SeaExplorer Underwater Glider Concludes Record Mission

SeaDiscovery.com
Thursday, December 05, 2013
SeaExplorer (Photo: ACSA)

ACSA announced that the SeaExplorer glider, developed by ACSA in partnership with ACRI, CNRS and IFREMER, successfully completed a two-month record mission in collaboration with the Laboratoire d’Océanographie de Villefranche (LOV) of National Center for Scientific Research (CNRS) and Pierre and Marie Curie University (UPMC).

“The mission objective was to evaluate the endurance of our first glider equipped with rechargeable batteries while performing several round trips between France and Corsica Island,” said Dr. Hervé Claustre of the CNRS LOV. Indeed, although all gliders on the market traditionally use alkaline or primary Lithium, ACSA is the first glider’s manufacturer to introduce rechargeable Li-Ion batteries as an effective, reliable and affordable solution for the market. “The SeaExplorer glider has also acquired a wealth of high resolution data along its transects whose results will be presented by LOV at the Ocean Science Meeting in Honolulu Hawaï in February 2014,” said Dr. Claustre. The LOV team is now planning in the coming weeks the next deployment of this new sensing platform with additional biogeochemical sensors (e.g. Chlorophyll fluorescence, backscattering).

Launched on September 5, 2013, LOV scientists recovered their glider on Tuesday, November 5 at 11:30 at Bay of Angels on the French Riviera. Completing a two-month mission, the SeaExplorer glider became the first glider to break a double world record for multi-sensors Unmanned Underwater Vehicle (UUV) with rechargeable batteries. A World Premiere.

Reaching the mythic milestone of 60 days and a total of 1,183 kilometers on a single battery charge, the SeaExplorer glider has successfully set a duration and distance record. Launched south of Nice, SeaExplorer averaged 0.5 knots and provided more than 1,168 profiles of the water column from near surface to 500 meters depth with 100% communications even in high sea states. Supervised by satellite telemetry from onshore office using ACSA’s IRIS software, the performance was manually stopped whereas internal parameters indicated 18% of its battery energy remaining.

The success of this world’s longest mission performed by a rechargeable powered UUV highlights the reliability of the SeaExplorer glider. Besides the platform’s endurance record, the scientific payload was equipped with SeaBird pumped CTD (Conductivity/Temperature/Depth) and Dissolved Oxygen sensors recording continuously at four seconds intersample time (metric resolution) for a total of 90 Mo. First comparisons of the SeaExplorer dataset with simultaneous profiles from a ship-borne CTD-rosette show very good data quality, even across strong temperature gradients.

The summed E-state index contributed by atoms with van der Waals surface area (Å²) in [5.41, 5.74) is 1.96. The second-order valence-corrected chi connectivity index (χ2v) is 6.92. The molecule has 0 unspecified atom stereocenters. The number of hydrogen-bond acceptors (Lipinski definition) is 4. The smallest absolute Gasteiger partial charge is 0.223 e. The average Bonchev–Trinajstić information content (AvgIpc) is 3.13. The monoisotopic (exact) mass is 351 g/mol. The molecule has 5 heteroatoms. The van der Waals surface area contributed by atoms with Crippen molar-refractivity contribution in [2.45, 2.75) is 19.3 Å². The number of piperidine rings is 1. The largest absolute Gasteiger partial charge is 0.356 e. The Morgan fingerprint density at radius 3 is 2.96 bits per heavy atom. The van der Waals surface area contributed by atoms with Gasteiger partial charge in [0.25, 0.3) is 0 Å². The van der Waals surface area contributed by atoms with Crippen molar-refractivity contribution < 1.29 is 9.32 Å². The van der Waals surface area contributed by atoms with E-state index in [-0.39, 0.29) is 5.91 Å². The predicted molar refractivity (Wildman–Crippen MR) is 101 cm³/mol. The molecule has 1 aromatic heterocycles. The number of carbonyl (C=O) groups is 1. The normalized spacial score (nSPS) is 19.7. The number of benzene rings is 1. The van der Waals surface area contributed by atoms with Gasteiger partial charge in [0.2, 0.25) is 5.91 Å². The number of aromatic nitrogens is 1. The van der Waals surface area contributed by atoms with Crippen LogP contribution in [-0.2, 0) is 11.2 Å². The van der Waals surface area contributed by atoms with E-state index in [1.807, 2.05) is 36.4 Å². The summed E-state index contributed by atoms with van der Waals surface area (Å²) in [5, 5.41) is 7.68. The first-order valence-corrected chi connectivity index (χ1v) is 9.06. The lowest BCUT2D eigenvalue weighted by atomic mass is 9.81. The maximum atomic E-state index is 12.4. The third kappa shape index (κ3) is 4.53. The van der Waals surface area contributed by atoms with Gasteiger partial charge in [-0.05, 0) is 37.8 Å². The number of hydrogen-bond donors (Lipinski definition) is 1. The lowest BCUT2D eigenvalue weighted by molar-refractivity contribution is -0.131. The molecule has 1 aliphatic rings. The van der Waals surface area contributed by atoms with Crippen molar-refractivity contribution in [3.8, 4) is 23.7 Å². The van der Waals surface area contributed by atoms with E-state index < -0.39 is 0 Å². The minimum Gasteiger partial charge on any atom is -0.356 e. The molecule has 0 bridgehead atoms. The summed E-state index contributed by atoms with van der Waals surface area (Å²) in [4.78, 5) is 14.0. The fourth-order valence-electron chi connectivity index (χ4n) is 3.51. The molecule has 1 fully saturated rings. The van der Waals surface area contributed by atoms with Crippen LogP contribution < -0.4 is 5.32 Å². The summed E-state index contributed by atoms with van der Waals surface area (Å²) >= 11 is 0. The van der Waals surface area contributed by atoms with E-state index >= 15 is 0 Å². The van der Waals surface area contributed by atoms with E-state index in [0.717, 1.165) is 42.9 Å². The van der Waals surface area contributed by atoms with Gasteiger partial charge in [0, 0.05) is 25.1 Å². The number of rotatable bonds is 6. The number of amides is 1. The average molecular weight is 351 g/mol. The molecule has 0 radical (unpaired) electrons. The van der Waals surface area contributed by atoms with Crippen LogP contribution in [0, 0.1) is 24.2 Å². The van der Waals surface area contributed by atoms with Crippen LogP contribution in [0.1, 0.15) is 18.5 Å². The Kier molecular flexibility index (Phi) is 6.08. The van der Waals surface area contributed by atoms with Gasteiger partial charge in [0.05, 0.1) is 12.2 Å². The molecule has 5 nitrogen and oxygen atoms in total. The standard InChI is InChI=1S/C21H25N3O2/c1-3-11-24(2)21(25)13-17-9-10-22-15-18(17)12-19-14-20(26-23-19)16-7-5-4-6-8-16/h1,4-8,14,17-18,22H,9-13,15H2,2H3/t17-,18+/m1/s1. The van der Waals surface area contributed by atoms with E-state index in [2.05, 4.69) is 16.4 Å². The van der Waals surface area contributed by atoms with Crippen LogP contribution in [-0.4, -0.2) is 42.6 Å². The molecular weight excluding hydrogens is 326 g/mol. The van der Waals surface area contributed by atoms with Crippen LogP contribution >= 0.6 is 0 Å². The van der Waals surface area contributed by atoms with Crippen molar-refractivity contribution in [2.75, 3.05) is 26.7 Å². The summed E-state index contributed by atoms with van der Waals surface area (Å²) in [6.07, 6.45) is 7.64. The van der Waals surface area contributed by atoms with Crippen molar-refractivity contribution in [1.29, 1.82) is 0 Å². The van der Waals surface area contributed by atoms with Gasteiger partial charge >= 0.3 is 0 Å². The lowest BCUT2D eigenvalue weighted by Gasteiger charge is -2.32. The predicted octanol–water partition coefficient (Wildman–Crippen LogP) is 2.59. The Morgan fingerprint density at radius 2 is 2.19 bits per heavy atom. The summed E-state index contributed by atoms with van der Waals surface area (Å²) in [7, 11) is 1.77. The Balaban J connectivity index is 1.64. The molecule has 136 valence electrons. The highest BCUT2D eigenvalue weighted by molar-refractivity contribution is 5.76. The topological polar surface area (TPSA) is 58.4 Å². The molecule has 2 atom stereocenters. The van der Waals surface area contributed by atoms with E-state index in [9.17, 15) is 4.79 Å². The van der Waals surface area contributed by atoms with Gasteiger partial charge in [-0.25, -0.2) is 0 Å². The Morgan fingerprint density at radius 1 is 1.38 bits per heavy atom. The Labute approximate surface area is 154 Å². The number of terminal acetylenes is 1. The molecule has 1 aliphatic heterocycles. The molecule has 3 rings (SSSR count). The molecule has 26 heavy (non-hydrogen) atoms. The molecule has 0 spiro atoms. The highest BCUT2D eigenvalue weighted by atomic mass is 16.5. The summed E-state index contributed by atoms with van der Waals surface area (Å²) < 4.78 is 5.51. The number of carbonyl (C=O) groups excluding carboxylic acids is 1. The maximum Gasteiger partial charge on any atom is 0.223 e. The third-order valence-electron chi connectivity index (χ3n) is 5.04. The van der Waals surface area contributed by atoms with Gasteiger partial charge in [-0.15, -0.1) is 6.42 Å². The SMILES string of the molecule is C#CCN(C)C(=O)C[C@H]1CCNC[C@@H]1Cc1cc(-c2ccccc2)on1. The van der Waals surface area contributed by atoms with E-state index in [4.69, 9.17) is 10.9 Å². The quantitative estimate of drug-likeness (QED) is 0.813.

On the other hand, this green technology also opens a new era for all scientists concerned about the environmental effectiveness of their activity. SeaExplorer becomes for scientists in charge of monitoring the climate change with glider, the lowest environmental impact thanks to replacement of batteries every 10 years.

From the French Operating Gliders Center (CNRS DT/INSU), Laurent Beguery, expert consultant for ACSA, said, “I am delighted with SeaExplorer performing eight weeks and setting this record. The performance of the endurance test is clearly a success. This means that this first rechargeable glider is now mature enough to represent a reliable alternative to alkaline and primary Lithium powered gliders. I personally do appreciate that this type of glider avoids operations of batteries replacement every two-four months and reduces, to 20 hours only, immobilization time for refueling at the workshop. In other words, for scientists, it makes lots of savings in materials replacement, technician man-hours as well as for ballasting time and … hopefully increases the Mean Time Between Failures (MTBF).”

Finally, since operating cost optimization concerns all fields including oceanographic research institutes, requiring less technicians to maintain a fleet definitively goes in the right direction. To understand the unique capability of rechargeable as a major step forward in the challenge to increase cost-effectiveness of gliders operations, Patrice PLA, Sales & Marketing Director commented, “Out of 10 months of at-sea operations per year, rechargeable batteries not only grant higher availability rate but also reduce operating costs between €75,000-150,000 per glider over five years compared to alkaline and primary Lithium technologies traditionally used by scientists.”

With this endurance record, scientists can access an affordable and sea-proven rechargeable glider with high performances to accomplish cost-effective missions up to two months.

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